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Secret Service Employment Discrimination

Secret Service Employment Discrimination


The Secret Service allegedly discriminatesin its promotions of African Americans, and now a court gave the green light for a class action.After 13 years and three attempts, the US District Court for DC recently certified the classof120 current and former agents.Hogan Lovells' Des Hogan is co-counsel for the plaintiffs and says that if the Secret Service doesn't resolve the matter amicably, they're ready to go to trial.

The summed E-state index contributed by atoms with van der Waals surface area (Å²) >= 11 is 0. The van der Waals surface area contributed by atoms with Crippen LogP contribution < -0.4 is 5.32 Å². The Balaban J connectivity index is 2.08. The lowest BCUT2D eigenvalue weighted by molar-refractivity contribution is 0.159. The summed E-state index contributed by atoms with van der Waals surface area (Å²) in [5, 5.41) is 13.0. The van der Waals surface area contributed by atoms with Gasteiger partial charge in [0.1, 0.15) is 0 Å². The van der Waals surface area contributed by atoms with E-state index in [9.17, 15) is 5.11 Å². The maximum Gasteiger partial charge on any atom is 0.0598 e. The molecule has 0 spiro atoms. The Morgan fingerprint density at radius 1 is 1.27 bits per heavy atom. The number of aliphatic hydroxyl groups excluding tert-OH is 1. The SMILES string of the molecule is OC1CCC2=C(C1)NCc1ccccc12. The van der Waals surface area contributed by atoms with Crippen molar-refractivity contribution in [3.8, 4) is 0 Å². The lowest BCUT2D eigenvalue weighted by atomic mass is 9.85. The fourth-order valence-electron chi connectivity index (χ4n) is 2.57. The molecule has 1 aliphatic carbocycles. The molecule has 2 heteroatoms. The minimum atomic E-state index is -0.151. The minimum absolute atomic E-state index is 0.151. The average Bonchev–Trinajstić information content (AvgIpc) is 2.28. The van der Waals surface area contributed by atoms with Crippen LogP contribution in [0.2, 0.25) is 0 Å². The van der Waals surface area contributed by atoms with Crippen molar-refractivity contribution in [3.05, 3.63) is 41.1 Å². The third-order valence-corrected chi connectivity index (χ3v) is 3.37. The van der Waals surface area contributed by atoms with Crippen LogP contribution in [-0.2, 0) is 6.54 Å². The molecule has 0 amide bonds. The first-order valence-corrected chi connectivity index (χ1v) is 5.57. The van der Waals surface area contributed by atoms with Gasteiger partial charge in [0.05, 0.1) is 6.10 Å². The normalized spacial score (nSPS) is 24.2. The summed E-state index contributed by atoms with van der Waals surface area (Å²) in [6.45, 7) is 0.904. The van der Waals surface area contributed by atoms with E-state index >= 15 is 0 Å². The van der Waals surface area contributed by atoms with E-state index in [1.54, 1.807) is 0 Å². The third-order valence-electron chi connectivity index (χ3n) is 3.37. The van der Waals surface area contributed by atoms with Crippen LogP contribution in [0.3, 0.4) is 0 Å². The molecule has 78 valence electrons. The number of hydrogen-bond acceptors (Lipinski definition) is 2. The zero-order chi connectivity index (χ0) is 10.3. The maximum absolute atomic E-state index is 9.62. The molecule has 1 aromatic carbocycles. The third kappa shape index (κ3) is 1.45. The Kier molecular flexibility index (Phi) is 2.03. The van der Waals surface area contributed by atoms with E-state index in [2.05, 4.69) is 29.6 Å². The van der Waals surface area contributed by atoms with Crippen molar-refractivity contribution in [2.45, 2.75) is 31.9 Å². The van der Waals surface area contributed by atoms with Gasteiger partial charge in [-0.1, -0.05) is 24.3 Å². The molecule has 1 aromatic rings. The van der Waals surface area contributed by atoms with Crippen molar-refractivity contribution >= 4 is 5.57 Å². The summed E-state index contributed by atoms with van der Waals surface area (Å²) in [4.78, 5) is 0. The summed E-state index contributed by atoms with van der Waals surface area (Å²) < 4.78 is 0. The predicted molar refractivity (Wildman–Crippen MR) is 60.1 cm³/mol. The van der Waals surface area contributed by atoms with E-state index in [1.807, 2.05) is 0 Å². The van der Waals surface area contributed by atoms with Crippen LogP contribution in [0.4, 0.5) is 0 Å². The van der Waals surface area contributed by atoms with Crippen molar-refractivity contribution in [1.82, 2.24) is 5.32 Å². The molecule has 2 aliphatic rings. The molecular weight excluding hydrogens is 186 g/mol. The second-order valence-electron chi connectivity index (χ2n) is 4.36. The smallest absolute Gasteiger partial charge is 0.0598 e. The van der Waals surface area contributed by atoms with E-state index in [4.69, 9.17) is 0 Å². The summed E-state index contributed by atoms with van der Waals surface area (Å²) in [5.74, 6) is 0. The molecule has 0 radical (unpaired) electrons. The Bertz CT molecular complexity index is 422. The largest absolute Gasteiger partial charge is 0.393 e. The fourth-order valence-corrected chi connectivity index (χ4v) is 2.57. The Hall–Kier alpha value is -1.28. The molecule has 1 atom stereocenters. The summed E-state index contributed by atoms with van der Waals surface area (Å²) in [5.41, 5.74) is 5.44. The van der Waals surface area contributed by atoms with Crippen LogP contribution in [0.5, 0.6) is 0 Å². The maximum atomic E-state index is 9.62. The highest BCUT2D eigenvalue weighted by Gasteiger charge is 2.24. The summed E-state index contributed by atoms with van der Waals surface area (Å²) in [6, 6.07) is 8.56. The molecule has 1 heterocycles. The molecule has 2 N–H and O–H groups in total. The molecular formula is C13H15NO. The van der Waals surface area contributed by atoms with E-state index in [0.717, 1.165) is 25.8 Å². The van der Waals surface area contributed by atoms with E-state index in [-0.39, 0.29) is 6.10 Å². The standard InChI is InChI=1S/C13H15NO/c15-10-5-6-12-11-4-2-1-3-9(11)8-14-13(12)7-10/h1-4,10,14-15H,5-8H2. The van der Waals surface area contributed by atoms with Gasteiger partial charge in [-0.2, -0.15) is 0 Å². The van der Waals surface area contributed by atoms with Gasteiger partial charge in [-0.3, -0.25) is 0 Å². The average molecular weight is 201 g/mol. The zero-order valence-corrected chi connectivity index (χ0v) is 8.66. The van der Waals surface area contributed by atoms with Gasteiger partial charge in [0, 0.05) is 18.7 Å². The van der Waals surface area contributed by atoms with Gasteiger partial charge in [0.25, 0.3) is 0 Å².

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Senior associate Erica Knievel Songer has worked on the matter for more than five years. While the government argued that the Walmart SCOTUS case forecloses creating a class here, Erica says this class is much different: Walmart would have created the largest class in history, while this is 120 people; and though Walmart's decision-making was diffuse, the Secret Service's promotion decision making is top-down and centralized. The court has sanctioned the Secret Service multiple times for noncompliance. Recently, the Ranking Member of the House Committee on Homeland Security, Bennie Thompson, wrote that "The Secret Service's failure to [conclude this case] raises serious concerns about the agency'scommitmentto resolve its long-standing diversity issues."